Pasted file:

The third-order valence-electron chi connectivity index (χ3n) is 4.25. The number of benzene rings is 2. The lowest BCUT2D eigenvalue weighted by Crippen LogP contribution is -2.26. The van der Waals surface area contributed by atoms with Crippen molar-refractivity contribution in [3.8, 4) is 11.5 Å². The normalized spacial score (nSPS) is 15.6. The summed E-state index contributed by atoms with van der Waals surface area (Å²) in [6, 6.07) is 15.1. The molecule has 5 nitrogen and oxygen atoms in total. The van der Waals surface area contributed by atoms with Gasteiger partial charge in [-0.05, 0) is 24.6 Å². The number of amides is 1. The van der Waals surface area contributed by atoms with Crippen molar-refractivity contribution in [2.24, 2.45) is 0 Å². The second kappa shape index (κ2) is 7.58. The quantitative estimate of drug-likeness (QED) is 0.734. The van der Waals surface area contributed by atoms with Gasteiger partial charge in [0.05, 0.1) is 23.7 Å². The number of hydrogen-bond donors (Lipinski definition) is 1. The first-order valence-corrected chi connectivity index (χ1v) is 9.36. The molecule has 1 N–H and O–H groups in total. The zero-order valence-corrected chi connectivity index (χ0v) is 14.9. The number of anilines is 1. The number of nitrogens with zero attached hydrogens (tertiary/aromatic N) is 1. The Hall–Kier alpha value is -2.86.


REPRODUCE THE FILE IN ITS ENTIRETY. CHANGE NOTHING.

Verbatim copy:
The third-order valence-electron chi connectivity index (χ3n) is 4.25. The number of benzene rings is 2. The lowest BCUT2D eigenvalue weighted by Crippen LogP contribution is -2.26. The van der Waals surface area contributed by atoms with Crippen molar-refractivity contribution in [3.8, 4) is 11.5 Å². The normalized spacial score (nSPS) is 15.6. The summed E-state index contributed by atoms with van der Waals surface area (Å²) in [6, 6.07) is 15.1. The molecule has 5 nitrogen and oxygen atoms in total. The van der Waals surface area contributed by atoms with Gasteiger partial charge in [-0.05, 0) is 24.6 Å². The number of amides is 1. The van der Waals surface area contributed by atoms with Crippen molar-refractivity contribution in [2.24, 2.45) is 0 Å². The second kappa shape index (κ2) is 7.58. The quantitative estimate of drug-likeness (QED) is 0.734. The van der Waals surface area contributed by atoms with Gasteiger partial charge in [0.05, 0.1) is 23.7 Å². The number of hydrogen-bond donors (Lipinski definition) is 1. The first-order valence-corrected chi connectivity index (χ1v) is 9.36. The molecule has 1 N–H and O–H groups in total. The zero-order valence-corrected chi connectivity index (χ0v) is 14.9. The number of anilines is 1. The number of nitrogens with zero attached hydrogens (tertiary/aromatic N) is 1. The Hall–Kier alpha value is -2.86.